The panniers are a good size and easy to get on and off.  They are both the same capacity as the exhaust is hidden under the bike.  They didn’t come with inner bags so I had to buy them separately, but they are worth the extra.  I’ve also added an SW Motech top box and tank bag.  Unless I’m going on a multi-daytrip I mostly just use the top box which is a good bit of kit to add.

Not all has been rosey in the garden

But, and there are a number of buts, it’s not been a perfect 2+ years.

There’s no getting away from the fact this is a pretty tall bike and I’m a short arse with a 28” inside leg.  Even on the low seat height I’m on tippy toes which does make moving the bike around whilst sitting on it very difficult.  I will caveat this, in my 10 years of riding I have never ridden a bike that I can flat foot, balls of my feet is the closest I’ve come.  As such, I am very used to that feeling but I know a lot of people would be put off by this.  I work around it by getting off the bike to manoeuvre it around which works fine as it’s fairly light.

I wouldn’t consider lowering it as this would compromise too much.   Needing to adjust the side & centre stands as well as hitting the pegs down more easily on corners just puts me off.  So, I just suck it up and tippy toe everywhere.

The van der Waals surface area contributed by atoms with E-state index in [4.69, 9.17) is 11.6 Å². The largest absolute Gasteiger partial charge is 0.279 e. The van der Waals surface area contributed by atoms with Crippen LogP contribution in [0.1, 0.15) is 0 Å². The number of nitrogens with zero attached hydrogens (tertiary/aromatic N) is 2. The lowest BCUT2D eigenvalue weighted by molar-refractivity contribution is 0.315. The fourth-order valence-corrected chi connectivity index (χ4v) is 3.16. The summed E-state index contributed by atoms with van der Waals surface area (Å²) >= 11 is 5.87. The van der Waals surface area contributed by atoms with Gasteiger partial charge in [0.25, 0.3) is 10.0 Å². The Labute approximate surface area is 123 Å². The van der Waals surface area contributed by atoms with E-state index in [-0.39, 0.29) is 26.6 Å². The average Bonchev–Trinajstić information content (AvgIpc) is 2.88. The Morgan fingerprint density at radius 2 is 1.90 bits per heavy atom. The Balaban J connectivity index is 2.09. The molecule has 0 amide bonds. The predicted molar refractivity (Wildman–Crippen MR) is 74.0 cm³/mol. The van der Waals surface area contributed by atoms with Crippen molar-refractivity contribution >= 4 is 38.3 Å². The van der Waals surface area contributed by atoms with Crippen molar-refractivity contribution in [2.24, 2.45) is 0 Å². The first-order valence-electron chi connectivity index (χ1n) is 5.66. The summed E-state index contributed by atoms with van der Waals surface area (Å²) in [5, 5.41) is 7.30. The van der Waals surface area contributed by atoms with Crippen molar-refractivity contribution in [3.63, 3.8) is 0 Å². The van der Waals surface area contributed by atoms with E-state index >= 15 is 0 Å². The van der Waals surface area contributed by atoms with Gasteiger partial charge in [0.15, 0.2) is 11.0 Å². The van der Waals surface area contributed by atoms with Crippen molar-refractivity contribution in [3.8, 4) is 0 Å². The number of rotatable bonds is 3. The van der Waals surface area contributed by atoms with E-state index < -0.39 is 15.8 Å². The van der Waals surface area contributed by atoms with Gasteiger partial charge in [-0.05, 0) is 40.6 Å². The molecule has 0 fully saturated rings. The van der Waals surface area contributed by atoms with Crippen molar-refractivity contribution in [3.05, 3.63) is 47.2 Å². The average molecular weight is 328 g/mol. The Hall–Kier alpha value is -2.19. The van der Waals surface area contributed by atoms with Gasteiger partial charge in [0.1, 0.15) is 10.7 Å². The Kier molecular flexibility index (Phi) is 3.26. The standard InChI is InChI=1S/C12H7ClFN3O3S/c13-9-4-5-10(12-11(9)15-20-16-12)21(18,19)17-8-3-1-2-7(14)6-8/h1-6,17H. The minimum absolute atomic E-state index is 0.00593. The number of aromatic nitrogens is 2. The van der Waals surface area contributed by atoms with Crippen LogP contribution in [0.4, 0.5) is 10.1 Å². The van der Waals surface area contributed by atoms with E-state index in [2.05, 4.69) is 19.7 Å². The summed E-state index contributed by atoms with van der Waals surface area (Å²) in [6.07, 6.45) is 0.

Aftermarket improvements

Another issue that many reviewers & owners have picked up on is the noisiness of the stock screen.  And it is an issue, the stock screen is not great.  I replaced mine with the MRA screen with built in spoiler and it was so much better.  I’d highly recommend this screen.  Unless you also use a Garmin XT on an Evotech mount.  In which case the MRA screen leans on the Garmin in an alarming fashion.  I was terrified it would push the XT off its mount.  I’ve now swapped it for an Ermax screen which is lovely to look at and doesn’t lean on the XT, but it’s a bit noisy again.  Definitely a compromise but one I’m willing to take for the XT.  I might try and add a spoiler but haven’t as yet.